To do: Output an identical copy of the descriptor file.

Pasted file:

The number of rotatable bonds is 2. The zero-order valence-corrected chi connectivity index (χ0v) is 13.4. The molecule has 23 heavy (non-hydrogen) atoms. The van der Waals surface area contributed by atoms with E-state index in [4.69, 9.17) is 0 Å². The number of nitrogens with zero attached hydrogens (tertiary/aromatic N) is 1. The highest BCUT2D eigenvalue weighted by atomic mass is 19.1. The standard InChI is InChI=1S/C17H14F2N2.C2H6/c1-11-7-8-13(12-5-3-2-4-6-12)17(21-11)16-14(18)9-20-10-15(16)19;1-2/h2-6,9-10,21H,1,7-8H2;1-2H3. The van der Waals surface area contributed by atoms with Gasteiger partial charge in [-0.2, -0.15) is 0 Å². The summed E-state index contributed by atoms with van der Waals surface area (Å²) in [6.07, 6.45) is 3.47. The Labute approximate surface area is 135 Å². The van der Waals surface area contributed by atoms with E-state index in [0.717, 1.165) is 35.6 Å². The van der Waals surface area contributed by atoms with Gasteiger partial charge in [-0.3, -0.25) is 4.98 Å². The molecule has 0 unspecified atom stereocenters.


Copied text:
The number of rotatable bonds is 2. The zero-order valence-corrected chi connectivity index (χ0v) is 13.4. The molecule has 23 heavy (non-hydrogen) atoms. The van der Waals surface area contributed by atoms with E-state index in [4.69, 9.17) is 0 Å². The number of nitrogens with zero attached hydrogens (tertiary/aromatic N) is 1. The highest BCUT2D eigenvalue weighted by atomic mass is 19.1. The standard InChI is InChI=1S/C17H14F2N2.C2H6/c1-11-7-8-13(12-5-3-2-4-6-12)17(21-11)16-14(18)9-20-10-15(16)19;1-2/h2-6,9-10,21H,1,7-8H2;1-2H3. The van der Waals surface area contributed by atoms with Gasteiger partial charge in [-0.2, -0.15) is 0 Å². The summed E-state index contributed by atoms with van der Waals surface area (Å²) in [6.07, 6.45) is 3.47. The Labute approximate surface area is 135 Å². The van der Waals surface area contributed by atoms with E-state index in [0.717, 1.165) is 35.6 Å². The van der Waals surface area contributed by atoms with Gasteiger partial charge in [-0.3, -0.25) is 4.98 Å². The molecule has 0 unspecified atom stereocenters.